A year ago, Columbus diesel-engine maker Cummins recorded its best-ever second quarter. This year, the company is reporting an 81 percent drop in its profits, year-over-year. But company officials say there’s a silver lining in the cloud hovering over their dark earnings report.
Cost-cutting measures allowed Cummins to report better earnings than the first quarter – which found the company burdened at times with high production costs and little to produce
“When you take a look at how we did from the first quarter of this year, the second quarter our results improved significantly. So a lot of things we’ve been doing to reduce our costs over the past several months can be seen in this quarter’s results,” Cummins Spokesman Mark Land said.
In real terms, that has meant layoffs – and lots of them. Cummins has shred thousands of employees, either temporarily or permanently, in the year since the company hit its peak.
The job cuts, coupled with halting some capital projects, reduced costs enough for the company to report a net income of $58 million. Still, that number is considered small for a Fortune 500 company that only a year ago saw net income numbers more than five times that size.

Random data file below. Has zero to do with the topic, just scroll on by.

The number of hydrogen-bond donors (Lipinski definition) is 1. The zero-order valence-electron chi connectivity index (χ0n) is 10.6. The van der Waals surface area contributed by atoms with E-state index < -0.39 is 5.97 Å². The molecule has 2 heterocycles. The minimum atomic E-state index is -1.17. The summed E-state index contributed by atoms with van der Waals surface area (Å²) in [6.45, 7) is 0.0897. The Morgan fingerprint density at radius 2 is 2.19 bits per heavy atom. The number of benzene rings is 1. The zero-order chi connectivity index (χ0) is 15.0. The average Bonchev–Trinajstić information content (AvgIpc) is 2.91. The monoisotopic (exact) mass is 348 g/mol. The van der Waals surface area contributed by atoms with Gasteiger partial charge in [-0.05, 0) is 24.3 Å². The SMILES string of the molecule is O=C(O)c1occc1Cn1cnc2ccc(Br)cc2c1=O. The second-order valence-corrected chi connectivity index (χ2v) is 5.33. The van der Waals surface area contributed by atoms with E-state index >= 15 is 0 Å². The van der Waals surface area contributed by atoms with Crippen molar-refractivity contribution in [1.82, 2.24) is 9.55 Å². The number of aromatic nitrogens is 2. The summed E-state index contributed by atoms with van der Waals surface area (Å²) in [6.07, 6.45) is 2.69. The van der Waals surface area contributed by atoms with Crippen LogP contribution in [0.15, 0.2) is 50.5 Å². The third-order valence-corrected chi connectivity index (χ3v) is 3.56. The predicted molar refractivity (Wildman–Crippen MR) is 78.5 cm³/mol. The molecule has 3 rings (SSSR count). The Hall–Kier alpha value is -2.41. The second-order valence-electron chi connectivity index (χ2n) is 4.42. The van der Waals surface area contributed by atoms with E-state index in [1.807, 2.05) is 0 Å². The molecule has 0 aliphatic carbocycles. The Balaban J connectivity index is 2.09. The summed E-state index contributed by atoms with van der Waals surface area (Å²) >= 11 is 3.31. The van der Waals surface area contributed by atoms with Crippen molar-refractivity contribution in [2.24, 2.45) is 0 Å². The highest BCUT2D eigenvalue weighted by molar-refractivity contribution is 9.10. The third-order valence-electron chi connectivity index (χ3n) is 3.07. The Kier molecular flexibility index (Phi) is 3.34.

Land says the company depends on consumers making big ticket purchases, meaning there’s little Cummins could do to avoid taking a sales hit. Land says while this year’s second quarter marks improvement in the company’s bottom line, he says it’ll be awhile before the engine maker is out of the woods.
“We don’t expect it to get a lot better quite frankly on until late next year. We are seeing some signs of strength in a few markets – China and India, for example, are a little bit better. But by and large we don’t expect the economy to get much better between now and the end of next year,” Land said.
Land says the company’s forecasts are conservative and he acknowledges many economists expect an economic turnaround to be underway by the end of the calendar year.
Still, Land says the company remains cautious as the year’s third quarter rolls along, avoiding calling back many employees back to work.